Dec. 19. 360. Estimate of the charge of the carriages, powder, match, arms, ladles, sponges, and sundry other stores and provisions of war to be issued out of his Majesty's stores for the supply of Cabo Corso according to warrant from the Council Board, dated 2nd December 1670, amounting to 1,464l. 18s. 8d. 1 1/2pp. [Col. Papers, Vol. XXV., No. 104.]
Dec. 20.
London.
361. Governor Wm. Lord Willoughby to Col. Chr. Codrington, Deputy-Governor of Barbadoes the Council and Assembly of Barbadoes. Received on 14th inst. a petition from the island to his Majesty of great importance, with a letter from the Council and Assembly. Sent for Sir Peter Colleton and other planters the next day to advise upon it, but all failed except Col. Drax; and presented it to his Majesty on 16th inst., who ordered Lord Arlington to make a reference upon it to the Lords of the Treasury, and two days after it was read at the Junto Council, and Lord Willoughby was ordered to attend his Majesty at the Treasury on the 22nd inst.; so that by the next they may expect a further account. Returns thanks for the 100,000 lbs. of sugar, assuring them that if the advancement of their concerns requires that or a greater sum, his credit shall be at stake to compass it. By what he has heard, even from some of their fellow planters besides courtiers, is like to have a hard task in justifying their good meaning in this petition, but will speak the truth to the hazard of the loss of his Government. Read at a meeting of the Assembly of Barbadoes, March 7, 1670–1. 1 p. [Col. Entry Bk., No. 13, pp.17 and 18.]
[Dec. 23,]
read.
362. Petition of the merchants, owners, and masters of ships, and inhabitants of the western parts of this kingdom adventuring to the Newfoundland in fishing voyages, to the King in Council. That the laws for regulating the fishery have been confirmed by his Majesty, who by letter of 4th Dec. 1663 commanded certain mayors of corporations and others to see them put in execution. That notwithstanding private boatkeepers still continue to fish in Newfoundland and great number of passengers still go there. That the whole state of this affair is now presented in an address to the King. Pray that the fishery may be maintained by fishing ships, and that the mayors may depute persons to execute laws for the fishery. Signed by the Mayors of Exeter, Dartmouth, Plymouth, Lyme Regis, Barnstaple, Weymouth, and Poole. Annexed,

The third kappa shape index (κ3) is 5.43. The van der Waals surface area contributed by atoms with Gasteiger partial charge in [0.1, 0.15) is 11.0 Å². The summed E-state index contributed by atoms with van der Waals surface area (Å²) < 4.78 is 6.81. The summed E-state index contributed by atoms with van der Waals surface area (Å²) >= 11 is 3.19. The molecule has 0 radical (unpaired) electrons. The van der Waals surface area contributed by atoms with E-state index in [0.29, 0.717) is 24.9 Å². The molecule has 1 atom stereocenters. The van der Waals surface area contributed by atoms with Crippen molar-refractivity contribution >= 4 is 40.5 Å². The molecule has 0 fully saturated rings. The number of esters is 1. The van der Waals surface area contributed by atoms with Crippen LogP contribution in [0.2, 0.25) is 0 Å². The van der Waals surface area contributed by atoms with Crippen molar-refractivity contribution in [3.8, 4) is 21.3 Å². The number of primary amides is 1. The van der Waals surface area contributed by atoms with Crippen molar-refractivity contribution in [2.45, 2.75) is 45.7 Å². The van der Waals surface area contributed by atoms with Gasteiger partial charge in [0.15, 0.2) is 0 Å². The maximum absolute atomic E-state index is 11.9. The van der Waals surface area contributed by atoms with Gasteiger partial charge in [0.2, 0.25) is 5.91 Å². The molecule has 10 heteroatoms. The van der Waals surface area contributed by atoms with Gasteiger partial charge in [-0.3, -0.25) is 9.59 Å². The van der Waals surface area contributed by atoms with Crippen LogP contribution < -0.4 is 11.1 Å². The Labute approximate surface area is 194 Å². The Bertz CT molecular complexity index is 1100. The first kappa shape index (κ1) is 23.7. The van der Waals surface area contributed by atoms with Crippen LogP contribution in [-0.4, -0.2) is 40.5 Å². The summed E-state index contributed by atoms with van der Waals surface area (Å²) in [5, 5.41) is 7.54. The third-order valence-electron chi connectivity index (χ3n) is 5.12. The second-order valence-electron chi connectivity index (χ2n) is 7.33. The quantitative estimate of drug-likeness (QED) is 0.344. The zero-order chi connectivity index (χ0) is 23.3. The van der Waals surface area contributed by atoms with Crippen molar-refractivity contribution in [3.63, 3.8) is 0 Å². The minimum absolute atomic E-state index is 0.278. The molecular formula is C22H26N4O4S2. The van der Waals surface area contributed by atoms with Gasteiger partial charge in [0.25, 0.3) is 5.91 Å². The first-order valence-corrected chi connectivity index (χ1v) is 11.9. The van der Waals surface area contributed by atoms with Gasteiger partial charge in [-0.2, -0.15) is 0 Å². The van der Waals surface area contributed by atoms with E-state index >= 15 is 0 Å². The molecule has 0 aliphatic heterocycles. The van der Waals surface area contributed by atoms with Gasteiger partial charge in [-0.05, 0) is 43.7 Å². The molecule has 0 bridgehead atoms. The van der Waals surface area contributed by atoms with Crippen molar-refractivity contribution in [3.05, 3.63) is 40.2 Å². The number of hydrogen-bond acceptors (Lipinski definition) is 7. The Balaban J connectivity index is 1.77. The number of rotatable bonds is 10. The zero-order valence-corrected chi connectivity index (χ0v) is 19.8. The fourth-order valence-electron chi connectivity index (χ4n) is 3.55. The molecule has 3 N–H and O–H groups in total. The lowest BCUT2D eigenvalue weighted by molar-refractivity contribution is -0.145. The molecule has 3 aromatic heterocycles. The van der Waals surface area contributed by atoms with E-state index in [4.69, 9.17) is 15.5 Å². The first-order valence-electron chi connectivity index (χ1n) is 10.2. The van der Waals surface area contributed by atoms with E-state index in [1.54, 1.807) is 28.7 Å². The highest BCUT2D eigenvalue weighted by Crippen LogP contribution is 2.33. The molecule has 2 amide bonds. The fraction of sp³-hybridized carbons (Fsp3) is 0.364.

362. I. The address to the King above referred to, showing that about 30 years since 270 sail of ships were employed in the fishery and 20,000 seamen. That in process of time loose persons stayed in the country, who tend much to destroy the trade and are useless in all respects, Newfoundland being a barren island. That in consequence the fishermen's houses are torn down, timber is burnt, and the seamen are debauched. The fishery is carried on without fishing ships by the inhabitants. And the French in their seamen and shipping by their fishery do much increase. The inconveniences through permitting private boatkeepers being allowed to fish.
362. II. Additional powers desired by the petitioners about the Newfoundland fishing.
362. III. Order by the King in Council upon above petition, read at the Board 23 Dec. last, when it was ordered that Mr. Gould and all other parties concerned should give their attendance, who being fully heard it was now ordered that all papers relating thereto be referred to his Majesty's Council of Plantations, who are to consider the best ways and means whereby the fishing trade in Newfoundland may be regulated, advanced, and protected and secured from foreigners and managed for the increase of seamen and the advantage of his Majesty and his subjects; also to take into consideration his Majesty's charter and the additional powers desired by the western traders, and to report their opinion to his Majesty within 14 days. Whitehall, 11 January 1670–1.